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Procedural Justice and the Regulation of Tax Compliance Behaviour: The Moderating Role of Personal Norms

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  • Kristina Murphy

    () (Faculty of Arts, Deakin University)

Abstract

The aim of regulatory enforcement is to gain future compliance from offenders. At the same time, enforcement practices should not result in the alienation of those they come into contact with. In an area such as taxation, like in many other regulatory contexts, the behaviour being regulated is continuous and fundamental to the long-term health of the community. In such a regulatory context, the goal should therefore be to secure long-term voluntary compliance. This chapter will present an argument for why deterrence-based enforcement strategies might be counterproductive in meeting these goals. Using survey data collected from a group of 652 tax offenders, it will be suggested that a process-based model of regulation—one which places persuasion and fair treatment in the foreground of a regulatory enforcement encounter—offers much promise in the regulation of taxpayer behaviour.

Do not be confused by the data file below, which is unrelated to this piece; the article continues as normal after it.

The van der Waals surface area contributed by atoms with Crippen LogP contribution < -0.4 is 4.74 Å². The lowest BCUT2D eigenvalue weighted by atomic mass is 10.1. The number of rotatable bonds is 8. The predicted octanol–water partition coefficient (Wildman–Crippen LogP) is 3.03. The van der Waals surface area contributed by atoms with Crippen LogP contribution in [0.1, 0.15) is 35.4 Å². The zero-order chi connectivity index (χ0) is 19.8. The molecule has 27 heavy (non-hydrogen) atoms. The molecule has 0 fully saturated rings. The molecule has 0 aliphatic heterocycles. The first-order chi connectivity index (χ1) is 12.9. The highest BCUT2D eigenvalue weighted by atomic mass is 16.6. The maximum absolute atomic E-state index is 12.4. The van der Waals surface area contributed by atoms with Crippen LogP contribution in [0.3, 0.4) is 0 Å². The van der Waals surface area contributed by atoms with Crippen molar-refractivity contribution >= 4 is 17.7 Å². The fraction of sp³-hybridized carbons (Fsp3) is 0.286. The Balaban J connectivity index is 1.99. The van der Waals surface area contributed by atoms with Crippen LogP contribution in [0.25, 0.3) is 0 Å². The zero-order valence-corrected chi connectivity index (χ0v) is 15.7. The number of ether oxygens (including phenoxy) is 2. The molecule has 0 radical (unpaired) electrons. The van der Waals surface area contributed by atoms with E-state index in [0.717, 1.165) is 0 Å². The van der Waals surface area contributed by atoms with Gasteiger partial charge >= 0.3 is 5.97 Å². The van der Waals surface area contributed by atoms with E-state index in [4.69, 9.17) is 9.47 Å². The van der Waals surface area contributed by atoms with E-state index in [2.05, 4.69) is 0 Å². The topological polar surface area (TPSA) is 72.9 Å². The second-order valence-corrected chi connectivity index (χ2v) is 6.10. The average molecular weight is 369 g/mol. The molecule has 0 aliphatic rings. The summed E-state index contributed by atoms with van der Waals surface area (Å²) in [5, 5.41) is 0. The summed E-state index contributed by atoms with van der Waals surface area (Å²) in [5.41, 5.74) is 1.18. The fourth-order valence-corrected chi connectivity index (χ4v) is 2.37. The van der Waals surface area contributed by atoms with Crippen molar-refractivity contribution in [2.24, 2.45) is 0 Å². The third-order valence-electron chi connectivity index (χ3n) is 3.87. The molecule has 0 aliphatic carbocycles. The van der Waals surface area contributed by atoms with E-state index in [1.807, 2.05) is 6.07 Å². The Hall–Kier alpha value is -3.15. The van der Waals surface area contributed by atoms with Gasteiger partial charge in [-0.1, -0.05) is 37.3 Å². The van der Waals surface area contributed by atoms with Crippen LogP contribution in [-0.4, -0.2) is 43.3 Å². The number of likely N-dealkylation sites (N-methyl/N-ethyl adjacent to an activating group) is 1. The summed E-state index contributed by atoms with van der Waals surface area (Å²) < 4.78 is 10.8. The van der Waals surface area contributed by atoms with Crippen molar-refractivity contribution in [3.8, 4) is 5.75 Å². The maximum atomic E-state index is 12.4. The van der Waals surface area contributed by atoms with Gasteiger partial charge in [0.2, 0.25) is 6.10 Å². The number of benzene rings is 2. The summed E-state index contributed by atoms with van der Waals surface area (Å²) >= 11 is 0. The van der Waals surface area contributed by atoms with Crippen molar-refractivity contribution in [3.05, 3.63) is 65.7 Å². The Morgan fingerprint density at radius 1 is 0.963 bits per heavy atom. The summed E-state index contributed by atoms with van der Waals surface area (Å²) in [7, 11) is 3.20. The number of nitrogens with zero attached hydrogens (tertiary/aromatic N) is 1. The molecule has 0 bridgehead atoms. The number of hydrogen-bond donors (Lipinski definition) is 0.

Suggested Citation

  • Kristina Murphy, 2007. "Procedural Justice and the Regulation of Tax Compliance Behaviour: The Moderating Role of Personal Norms," International Center for Public Policy Working Paper Series, at AYSPS, GSU paper0731, International Center for Public Policy, Andrew Young School of Policy Studies, Georgia State University.
  • Handle: RePEc:ays:ispwps:paper0731
    as

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    File URL: http://icepp.gsu.edu/files/2015/03/ispwp0731.pdf
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    References listed on IDEAS

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